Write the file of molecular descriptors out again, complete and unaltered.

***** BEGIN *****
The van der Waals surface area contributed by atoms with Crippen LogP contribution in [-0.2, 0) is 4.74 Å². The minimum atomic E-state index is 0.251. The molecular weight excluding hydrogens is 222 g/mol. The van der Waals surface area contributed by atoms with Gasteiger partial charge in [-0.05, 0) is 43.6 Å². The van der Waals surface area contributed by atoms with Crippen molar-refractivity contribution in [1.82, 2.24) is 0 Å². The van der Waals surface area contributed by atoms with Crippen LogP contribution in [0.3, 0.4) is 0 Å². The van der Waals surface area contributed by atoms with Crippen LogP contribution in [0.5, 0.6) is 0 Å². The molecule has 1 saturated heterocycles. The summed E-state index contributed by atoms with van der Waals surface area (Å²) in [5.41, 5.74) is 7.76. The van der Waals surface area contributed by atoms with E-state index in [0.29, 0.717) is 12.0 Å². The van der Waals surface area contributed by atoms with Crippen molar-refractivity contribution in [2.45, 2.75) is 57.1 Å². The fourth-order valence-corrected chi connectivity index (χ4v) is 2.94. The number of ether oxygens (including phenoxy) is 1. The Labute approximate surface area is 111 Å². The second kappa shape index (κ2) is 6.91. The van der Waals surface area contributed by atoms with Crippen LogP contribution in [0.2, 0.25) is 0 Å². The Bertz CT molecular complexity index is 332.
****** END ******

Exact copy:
The van der Waals surface area contributed by atoms with Crippen LogP contribution in [-0.2, 0) is 4.74 Å². The minimum atomic E-state index is 0.251. The molecular weight excluding hydrogens is 222 g/mol. The van der Waals surface area contributed by atoms with Gasteiger partial charge in [-0.05, 0) is 43.6 Å². The van der Waals surface area contributed by atoms with Crippen molar-refractivity contribution in [1.82, 2.24) is 0 Å². The van der Waals surface area contributed by atoms with Crippen LogP contribution in [0.3, 0.4) is 0 Å². The van der Waals surface area contributed by atoms with Crippen LogP contribution in [0.5, 0.6) is 0 Å². The molecule has 1 saturated heterocycles. The summed E-state index contributed by atoms with van der Waals surface area (Å²) in [5.41, 5.74) is 7.76. The van der Waals surface area contributed by atoms with E-state index in [0.29, 0.717) is 12.0 Å². The van der Waals surface area contributed by atoms with Crippen molar-refractivity contribution in [2.45, 2.75) is 57.1 Å². The fourth-order valence-corrected chi connectivity index (χ4v) is 2.94. The number of ether oxygens (including phenoxy) is 1. The Labute approximate surface area is 111 Å². The second kappa shape index (κ2) is 6.91. The van der Waals surface area contributed by atoms with Crippen LogP contribution in [0.2, 0.25) is 0 Å². The Bertz CT molecular complexity index is 332.